The Bad

The burden of government spending is going to increase. Unemployment benefits are extended for 13 months. And there is no effort to reduce spending elsewhere to “pay for” this new budgetary burden. A rising burden of federal spending is America’s main fiscal problem, and this agreement exacerbates that challenge.

But the fiscal cost is probably trivial compared to the human cost. Academic research is quite thorough on this issue, and it shows that paying people to remain out of work has a significantly negative impact on employment rates. This means many people will remain trapped in joblessness, with potentially horrible long-term consequences on their work histories and habits.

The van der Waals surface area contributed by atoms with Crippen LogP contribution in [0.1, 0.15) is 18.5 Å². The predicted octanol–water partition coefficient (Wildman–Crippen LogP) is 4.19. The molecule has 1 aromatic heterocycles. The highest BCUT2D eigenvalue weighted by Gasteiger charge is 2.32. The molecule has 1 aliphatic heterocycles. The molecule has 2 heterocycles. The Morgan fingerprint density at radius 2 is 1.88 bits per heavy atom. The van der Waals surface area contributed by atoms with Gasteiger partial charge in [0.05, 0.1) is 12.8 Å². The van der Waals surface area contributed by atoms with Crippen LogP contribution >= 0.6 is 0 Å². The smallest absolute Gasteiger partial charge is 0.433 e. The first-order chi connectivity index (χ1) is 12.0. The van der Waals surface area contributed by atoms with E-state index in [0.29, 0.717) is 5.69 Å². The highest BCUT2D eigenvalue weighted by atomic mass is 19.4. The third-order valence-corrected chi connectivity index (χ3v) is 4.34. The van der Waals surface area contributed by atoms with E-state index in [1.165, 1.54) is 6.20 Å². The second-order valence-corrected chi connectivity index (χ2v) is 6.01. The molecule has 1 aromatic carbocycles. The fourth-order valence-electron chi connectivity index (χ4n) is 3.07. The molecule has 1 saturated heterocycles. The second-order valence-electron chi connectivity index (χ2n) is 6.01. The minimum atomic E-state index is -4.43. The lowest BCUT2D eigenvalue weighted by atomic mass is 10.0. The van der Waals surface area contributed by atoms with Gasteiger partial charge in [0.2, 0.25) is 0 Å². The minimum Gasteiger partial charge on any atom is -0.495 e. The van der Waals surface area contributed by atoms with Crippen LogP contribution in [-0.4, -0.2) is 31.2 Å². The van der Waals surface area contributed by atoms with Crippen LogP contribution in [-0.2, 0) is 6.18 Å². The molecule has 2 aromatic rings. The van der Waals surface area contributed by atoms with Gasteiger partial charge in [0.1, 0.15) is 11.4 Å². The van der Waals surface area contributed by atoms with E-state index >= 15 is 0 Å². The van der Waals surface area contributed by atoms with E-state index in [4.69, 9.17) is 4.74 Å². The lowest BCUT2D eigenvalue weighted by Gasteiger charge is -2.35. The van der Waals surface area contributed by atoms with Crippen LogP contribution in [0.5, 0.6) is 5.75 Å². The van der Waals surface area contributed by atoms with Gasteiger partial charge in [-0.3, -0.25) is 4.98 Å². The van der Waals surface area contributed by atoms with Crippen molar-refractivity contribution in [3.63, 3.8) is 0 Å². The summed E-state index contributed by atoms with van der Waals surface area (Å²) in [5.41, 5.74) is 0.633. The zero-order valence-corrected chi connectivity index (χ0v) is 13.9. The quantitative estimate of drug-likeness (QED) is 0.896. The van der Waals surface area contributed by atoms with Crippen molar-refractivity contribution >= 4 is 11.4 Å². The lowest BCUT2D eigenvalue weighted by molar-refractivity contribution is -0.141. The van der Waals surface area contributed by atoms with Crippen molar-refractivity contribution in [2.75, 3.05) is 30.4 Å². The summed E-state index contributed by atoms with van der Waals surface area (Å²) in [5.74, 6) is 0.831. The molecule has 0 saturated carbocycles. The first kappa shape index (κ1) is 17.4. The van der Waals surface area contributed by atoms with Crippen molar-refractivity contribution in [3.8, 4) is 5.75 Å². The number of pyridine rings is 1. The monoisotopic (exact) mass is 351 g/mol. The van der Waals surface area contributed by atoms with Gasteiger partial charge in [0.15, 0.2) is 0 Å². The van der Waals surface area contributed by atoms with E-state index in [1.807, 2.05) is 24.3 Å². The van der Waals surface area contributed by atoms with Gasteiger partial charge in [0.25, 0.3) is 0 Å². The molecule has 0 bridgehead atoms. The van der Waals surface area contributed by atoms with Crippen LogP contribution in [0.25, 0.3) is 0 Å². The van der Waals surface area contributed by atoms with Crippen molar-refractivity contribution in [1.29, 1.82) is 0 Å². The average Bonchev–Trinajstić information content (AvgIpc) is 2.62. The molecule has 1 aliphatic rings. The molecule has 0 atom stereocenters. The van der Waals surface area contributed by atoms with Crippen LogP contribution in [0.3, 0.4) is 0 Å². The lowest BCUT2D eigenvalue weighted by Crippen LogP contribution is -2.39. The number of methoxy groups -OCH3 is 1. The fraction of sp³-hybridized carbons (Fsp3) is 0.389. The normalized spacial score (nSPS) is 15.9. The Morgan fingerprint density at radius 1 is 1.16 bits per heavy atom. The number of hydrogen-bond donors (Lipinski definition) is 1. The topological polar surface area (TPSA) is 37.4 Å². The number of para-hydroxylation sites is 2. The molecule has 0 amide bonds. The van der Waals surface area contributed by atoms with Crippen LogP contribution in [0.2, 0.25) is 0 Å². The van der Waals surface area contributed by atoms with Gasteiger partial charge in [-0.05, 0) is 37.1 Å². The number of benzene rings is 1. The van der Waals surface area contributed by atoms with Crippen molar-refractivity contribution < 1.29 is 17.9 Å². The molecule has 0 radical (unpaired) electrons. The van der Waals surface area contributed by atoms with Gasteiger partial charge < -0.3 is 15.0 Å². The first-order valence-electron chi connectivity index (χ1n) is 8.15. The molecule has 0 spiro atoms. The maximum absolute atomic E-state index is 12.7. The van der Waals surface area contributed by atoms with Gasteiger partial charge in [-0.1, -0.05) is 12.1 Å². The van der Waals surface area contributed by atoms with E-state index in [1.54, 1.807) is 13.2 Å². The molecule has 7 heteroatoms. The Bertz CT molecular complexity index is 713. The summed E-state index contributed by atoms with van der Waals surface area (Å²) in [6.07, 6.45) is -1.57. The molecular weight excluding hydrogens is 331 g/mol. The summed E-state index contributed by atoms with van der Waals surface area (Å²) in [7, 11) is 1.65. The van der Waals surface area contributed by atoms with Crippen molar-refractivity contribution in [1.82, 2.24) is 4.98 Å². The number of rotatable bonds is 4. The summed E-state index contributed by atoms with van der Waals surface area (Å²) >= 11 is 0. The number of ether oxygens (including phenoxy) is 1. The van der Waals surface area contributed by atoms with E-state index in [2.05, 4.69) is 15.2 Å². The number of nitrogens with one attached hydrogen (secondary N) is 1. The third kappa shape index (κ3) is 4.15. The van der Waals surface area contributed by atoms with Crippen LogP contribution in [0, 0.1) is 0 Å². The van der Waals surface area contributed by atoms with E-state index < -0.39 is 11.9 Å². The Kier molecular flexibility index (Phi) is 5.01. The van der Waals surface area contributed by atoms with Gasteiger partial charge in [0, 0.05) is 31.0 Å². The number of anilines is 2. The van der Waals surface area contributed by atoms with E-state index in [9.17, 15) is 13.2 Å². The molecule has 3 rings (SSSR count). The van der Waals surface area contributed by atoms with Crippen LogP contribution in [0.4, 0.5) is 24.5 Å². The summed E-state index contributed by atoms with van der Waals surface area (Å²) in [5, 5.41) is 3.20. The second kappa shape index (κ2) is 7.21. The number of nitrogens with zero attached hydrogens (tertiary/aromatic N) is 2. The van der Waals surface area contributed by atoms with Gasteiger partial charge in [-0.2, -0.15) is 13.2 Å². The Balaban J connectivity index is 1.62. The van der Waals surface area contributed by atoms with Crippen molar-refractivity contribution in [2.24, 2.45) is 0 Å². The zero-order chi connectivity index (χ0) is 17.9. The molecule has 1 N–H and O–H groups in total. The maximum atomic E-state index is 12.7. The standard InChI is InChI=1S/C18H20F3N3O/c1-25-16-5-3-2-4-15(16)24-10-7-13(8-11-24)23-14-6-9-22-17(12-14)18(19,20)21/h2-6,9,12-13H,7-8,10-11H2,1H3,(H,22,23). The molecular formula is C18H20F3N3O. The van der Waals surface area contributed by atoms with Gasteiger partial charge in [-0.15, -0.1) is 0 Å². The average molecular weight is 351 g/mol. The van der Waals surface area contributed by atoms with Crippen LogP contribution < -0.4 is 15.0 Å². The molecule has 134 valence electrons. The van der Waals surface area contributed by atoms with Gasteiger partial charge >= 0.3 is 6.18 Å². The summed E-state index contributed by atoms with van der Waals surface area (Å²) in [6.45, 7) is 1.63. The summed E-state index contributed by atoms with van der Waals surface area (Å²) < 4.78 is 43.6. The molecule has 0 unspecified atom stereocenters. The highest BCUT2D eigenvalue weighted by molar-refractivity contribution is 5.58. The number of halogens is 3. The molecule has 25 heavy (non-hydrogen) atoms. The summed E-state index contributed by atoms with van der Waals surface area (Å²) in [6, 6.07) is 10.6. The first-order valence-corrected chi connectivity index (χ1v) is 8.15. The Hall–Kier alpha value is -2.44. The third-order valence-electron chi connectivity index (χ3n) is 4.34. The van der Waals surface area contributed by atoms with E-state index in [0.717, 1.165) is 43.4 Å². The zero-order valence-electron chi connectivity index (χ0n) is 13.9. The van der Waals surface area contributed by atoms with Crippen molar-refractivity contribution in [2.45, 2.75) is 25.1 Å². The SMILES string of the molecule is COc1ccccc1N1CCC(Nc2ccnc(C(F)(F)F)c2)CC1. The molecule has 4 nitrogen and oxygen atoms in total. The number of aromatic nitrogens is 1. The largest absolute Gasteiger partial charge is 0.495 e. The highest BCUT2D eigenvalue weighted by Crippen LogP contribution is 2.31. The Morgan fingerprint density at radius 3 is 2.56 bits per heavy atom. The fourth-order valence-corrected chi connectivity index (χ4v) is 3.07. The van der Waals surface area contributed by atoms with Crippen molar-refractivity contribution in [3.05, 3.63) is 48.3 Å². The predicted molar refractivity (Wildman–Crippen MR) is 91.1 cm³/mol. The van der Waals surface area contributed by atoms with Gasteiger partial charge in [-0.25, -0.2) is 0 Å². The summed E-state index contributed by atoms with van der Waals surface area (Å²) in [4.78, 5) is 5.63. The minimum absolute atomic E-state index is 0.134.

The agreement reinstates a death tax. For all of this year, there has not been a punitive and immoral tax imposed on people simply because they die. So even though I listed the 35 percent death tax in the deal in the “good news” section of this analysis because it could have been worse, it also belongs in the “bad news” section because there is no justification for this class-warfare levy.

The Ugly

As happens so often when politicians make decisions, the deal includes all sorts of special-interest provisions. There are various special provisions for politcally powerful constituencies. As a long-time fan of a simple and non-corrupt flat tax, it is painful for me to see this kind of deal.